GLYNN COUNTY, Ga. - Jury selection begins in the federal hate crimes trial of the three men convicted of Ahmaud Arbery's murder.
Two of the men convicted of killing Ahmaud Arbery are back in court. A jury convicted Travis McMichael and his father, Greg McMichael, of killing him after chasing Arbery and shooting him in a Glynn County neighborhood.
The McMichaels and a neighbor, William "Roddie" Bryan, were convicted of murder in a Georgia state court last fall and sentenced to life in prison.
The first 50 potential jurors reported to the courthouse to begin work to seat 12 unbiased jurors. U.S. District Court Judge Lisa Godbey Wood questioned the first 25 potential jurors.
Wood asked the group: "Has anyone never heard anything about this case?"
A few moments passed as jury pool members sat silently with hands at their sides.
"I’ll let the record reflect that no hands were raised," the judge said.
One potential juror raised her hand when the judge asked if anyone already believes any of the three defendants are guilty.
A jury pool member said she knew defendant Roddie Bryan for several years.
After questioning the jury pool members as a group for about an hour, Wood and attorneys on both sides conducted follow-up questions with some potential jurors individually outside the courtroom.
Georgia's hate crimes law did not exist at the time of the killing. The U.S. Department of Justice indicted the men on charges that they violated Arbery's civil rights and targeted him because he was Black.
Travis McMichael, left, speaks with his attorney Jason B. Sheffield, center, during his sentencing, alone with his father Greg McMichael and neighbor, William "Roddie" Bryan in the Glynn County Courthouse, on January 7, 2022. (Photo by Stephen B. Mor
Death of Ahmaud Arbery
The McMichaels armed themselves and chased Arbery in a pickup truck after spotting the 25-year-old man running past their home just outside the port city of Brunswick on Feb. 23, 2020.
William "Roddie" Bryan joined the pursuit in his own truck and recorded cellphone video of Travis McMichael shooting Arbery with a shotgun.
Plea deal for the McMichaels rejected
A federal judge rejected a plea agreement, which would have avoided a trial. U.S. District Judge Lisa Godbey Wood it would have locked her into specific terms — including 30 years in federal prison — at sentencing. Arbery’s parents asked the judge to reject agreements and Wood said it would only be appropriate to consider the family’s wishes at sentencing, which the proposed deal wouldn’t allow.
Greg McMichael reversed his plan to plead guilty in the federal case days after Wood rejected the terms of a plea deal that was met with passionate objections by Arbery’s parents.
Travis McMichael also later withdrew his plea.
It's no known if there is a plea agreement on the table for the other defendant, William Roddie Bryan.
Ahmaud Arbery's family reacts
Wood rejected the plea deal after Arbery's parents argued that conditions in federal prison wouldn't be as harsh.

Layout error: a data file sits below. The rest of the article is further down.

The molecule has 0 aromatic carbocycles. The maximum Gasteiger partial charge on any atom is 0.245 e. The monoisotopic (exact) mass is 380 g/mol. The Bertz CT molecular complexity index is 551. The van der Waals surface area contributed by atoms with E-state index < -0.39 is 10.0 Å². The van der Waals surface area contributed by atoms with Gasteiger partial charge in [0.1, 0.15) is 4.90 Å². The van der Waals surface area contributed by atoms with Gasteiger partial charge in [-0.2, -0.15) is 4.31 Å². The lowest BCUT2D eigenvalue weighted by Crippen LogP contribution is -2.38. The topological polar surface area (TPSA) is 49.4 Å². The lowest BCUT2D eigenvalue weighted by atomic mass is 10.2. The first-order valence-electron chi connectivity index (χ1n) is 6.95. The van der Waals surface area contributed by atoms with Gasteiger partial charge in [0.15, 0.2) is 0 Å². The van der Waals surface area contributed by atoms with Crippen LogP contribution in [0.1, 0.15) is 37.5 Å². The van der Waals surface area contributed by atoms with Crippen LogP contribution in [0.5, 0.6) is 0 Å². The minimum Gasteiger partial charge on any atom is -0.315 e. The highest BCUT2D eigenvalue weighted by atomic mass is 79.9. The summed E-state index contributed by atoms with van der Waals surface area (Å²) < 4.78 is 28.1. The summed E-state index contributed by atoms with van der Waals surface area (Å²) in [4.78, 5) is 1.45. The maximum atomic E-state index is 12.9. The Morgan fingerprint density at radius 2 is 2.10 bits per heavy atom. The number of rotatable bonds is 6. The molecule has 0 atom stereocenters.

Prior, prosecutors asked the judge to approve the plea deals despite the objections from Arbery's family. Prosecutor Tara Lyons said that attorneys for Arbery's parents had told the U.S. Justice Department that the family wouldn't object.
Wanda Cooper-Jones, Arbery's mother, said she was upset to learn a plea was on the table. But Lee Merritt, an attorney for Arbery's mother, said the slain man's family had previously rejected the same terms and "no longer wanted to engage" with prosecutors, who "took that as a deferral."
Broad jury pool
Typically, a federal jury would be drawn from residents of Glynn County, where the case will be tried, as well as six neighboring counties that make up the Brunswick Division of the federal court system’s Southern District of Georgia.
Prosecutors and defense attorneys filed a joint motion in December in U.S. District Court, with both sides in agreement that casting a wider net for potential jurors will improve the odds of seating an impartial jury.
Prosecutors and defense attorneys in the federal case say they hope to avoid the sort of slow-moving grind that made jury selection last two-and-one-half weeks before the state trial could begin. prosecutors and defense attorneys asked the judge to approve a 14-page questionnaire to be sent to potential jurors ahead of time along with their jury duty notices in hopes of identifying jurors they agree are too biased to hear the case.
Defense's argument in the criminal trial
Attorneys argued in the criminal trial the McMichaels were justified in pursuing Arbery because they suspected that he had committed crimes in their neighborhood.
Travis McMichael testified that he opened fire with his shotgun after Arbery attacked him with fists and tried to grab the weapon.
Attorney Kevin Gough, who represented Bryan, argued the trial should be thrown out multiple times. Gough argued that civil rights activists tried to influence the disproportionately white jury. Gough requested a mistrial the day after the Rev. Al Sharpton, the Rev. Jesse Jackson and Martin Luther King III joined hundreds of pastors, most of them Black, praying and rallying at the steps of the Glynn County courthouse.
The Associated Press contributed to this report.